The Collision and Fusion of East and West: Hannah Lim

As a person of mixed Singaporean and British heritage, Hannah Lim creates furniture-like sculptures with a combination of both the East and the West elements in response to her cultural identity and experience. Forming the basis of Lim’s inspiration is her interest in Orientalism, and its relationship to Chinoiserie. She found the pieces in such themes rather interesting. “There was this weird cultural connection and resemblance because they reflected a part of me”, she told us.

She grew up in multicultural west London, which “kind of made you notice less that you’re different”, she explains. Even though she has never spent a significant amount of time in Singapore, Lim has always been interested in understanding that part of herself. When she came to study in Edinburgh, an environment quite different from the area where she was raised, “I think that feeling of difference made me want to look into my heritage even more than before.”

Lim studied at Central Saint Martins (London), the Edinburgh College of Art (University of Edinburgh) and is coming up to the last term of her Postgraduate study at the Ruskin School of Art (University of Oxford). She was shortlisted for the Astaire Prize (2019 and 2020), was the 2020 recipient of the RSA John Kinross Scholarship, and was selected as part of Bloomberg New  Contemporaries (2021) and RSA New Contemporaries (2022). Her work has been shown at exhibitions in New York, London, Edinburgh, Chengdu and Hong Kong. Her latest exhibition, In the Margins, opened at Commonage Projects (London) in April 2022.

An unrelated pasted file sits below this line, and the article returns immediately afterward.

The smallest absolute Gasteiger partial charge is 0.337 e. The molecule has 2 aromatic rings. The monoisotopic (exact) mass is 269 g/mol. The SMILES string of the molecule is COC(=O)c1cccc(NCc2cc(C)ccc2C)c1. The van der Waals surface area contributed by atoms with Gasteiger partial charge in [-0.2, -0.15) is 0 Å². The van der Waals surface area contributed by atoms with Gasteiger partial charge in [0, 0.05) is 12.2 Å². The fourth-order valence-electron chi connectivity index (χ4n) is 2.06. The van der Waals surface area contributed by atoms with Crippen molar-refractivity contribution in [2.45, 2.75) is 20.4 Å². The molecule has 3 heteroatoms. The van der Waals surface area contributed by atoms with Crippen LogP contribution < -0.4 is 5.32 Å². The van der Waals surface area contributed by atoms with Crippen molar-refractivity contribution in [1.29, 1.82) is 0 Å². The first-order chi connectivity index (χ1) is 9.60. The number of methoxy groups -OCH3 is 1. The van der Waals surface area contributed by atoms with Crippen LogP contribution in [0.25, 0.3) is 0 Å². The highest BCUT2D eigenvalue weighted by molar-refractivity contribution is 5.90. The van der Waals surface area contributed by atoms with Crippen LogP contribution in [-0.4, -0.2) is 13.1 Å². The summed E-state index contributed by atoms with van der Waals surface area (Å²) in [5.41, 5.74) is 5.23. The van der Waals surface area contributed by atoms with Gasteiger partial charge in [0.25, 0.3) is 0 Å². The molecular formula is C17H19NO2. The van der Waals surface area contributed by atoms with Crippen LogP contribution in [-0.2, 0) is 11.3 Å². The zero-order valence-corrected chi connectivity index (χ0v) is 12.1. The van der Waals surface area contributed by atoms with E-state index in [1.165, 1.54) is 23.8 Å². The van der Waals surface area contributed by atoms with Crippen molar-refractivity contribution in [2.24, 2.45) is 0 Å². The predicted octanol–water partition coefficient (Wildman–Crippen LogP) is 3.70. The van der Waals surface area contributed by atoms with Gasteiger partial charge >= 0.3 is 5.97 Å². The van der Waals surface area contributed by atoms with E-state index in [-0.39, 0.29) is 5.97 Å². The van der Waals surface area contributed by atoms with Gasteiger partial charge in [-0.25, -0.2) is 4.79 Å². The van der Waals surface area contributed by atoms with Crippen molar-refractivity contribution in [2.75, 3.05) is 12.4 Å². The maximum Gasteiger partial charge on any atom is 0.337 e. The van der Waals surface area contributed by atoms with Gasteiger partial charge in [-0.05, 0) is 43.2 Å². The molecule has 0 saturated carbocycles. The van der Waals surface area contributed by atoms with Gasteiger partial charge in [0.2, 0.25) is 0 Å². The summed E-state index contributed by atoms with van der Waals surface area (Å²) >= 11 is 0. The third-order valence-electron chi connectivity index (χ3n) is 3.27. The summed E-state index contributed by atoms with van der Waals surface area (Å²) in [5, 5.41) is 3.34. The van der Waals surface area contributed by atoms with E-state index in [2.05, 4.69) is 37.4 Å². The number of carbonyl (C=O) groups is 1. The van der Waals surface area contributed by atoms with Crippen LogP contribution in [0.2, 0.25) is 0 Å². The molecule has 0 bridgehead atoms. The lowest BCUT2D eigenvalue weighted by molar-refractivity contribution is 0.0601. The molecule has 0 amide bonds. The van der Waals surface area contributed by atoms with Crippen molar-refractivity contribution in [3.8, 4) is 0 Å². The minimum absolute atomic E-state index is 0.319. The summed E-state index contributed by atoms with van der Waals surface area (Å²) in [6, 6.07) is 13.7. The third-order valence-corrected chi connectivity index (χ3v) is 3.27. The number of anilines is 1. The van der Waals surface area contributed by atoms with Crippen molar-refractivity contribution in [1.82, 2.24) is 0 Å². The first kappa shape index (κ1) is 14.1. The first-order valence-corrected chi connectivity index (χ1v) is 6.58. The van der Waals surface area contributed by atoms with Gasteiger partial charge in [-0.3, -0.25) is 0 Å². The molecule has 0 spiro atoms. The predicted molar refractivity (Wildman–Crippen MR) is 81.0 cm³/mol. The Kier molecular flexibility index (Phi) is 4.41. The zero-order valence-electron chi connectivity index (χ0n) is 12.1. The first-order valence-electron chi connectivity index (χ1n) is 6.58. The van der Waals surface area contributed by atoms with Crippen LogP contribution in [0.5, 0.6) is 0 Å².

FRONTRUNNER spoke with Lim about her approach to make those delicate pieces, cultural identity, study in different places, and the joy of art.

Studio image of Hannah Lim at HOME x Cob Gallery Residency (London)
Photo credit: Ronan McKenzie


What’s your typical day like?

I usually go for a run in the morning, then I’ll come into the studio, and spend the whole day working there, whether in the workshops downstairs, or on my desk replying to emails, and other different things. After that I go home, have dinner and go to sleep, then wake up and repeat. Not being super exciting. Or go for a nice walk sometimes, because there’s lots of places to go walking here. The weather is really great at the moment as well, so I’ve been been doing that more.

What are the three things that you feel like you can’t live without in your studio?

The obvious things that I couldn’t make my work without them – paint, plywood, clay and jesmonite (a type of casting plaster). My laptop is pretty useful for music, watching things whilst I’m working which is nice as well. And books, I use a lot of imagery from different books to influence a lot of designs that I’m making. I suppose those are the pretty essential things to have in my studio.

The colour palette is so beautiful, how did you choose the colour when you make a work?

I have quite instantaneous sort of approach to colour, it’s all really natural. I don’t pre plan the colour too much, and I love it just unfold and happen. I see a lot of the works that I make as being part of large installation. So I sort of base my colour choices on the colours I already have. If I think I have too many sculptures that are purple or green, then I want some more red, some more blue. Also I pick colours based on the shape of the particular work. If It looks like a certain creature or a particular thing then I like choosing a colour based on that, but often my choice of colour is quite random.

Hannah Lim
Box of Beasts (2022)
Polymer clay, unique
Courtesy of the artist


And what kind of materials did you use to create these delicate pieces?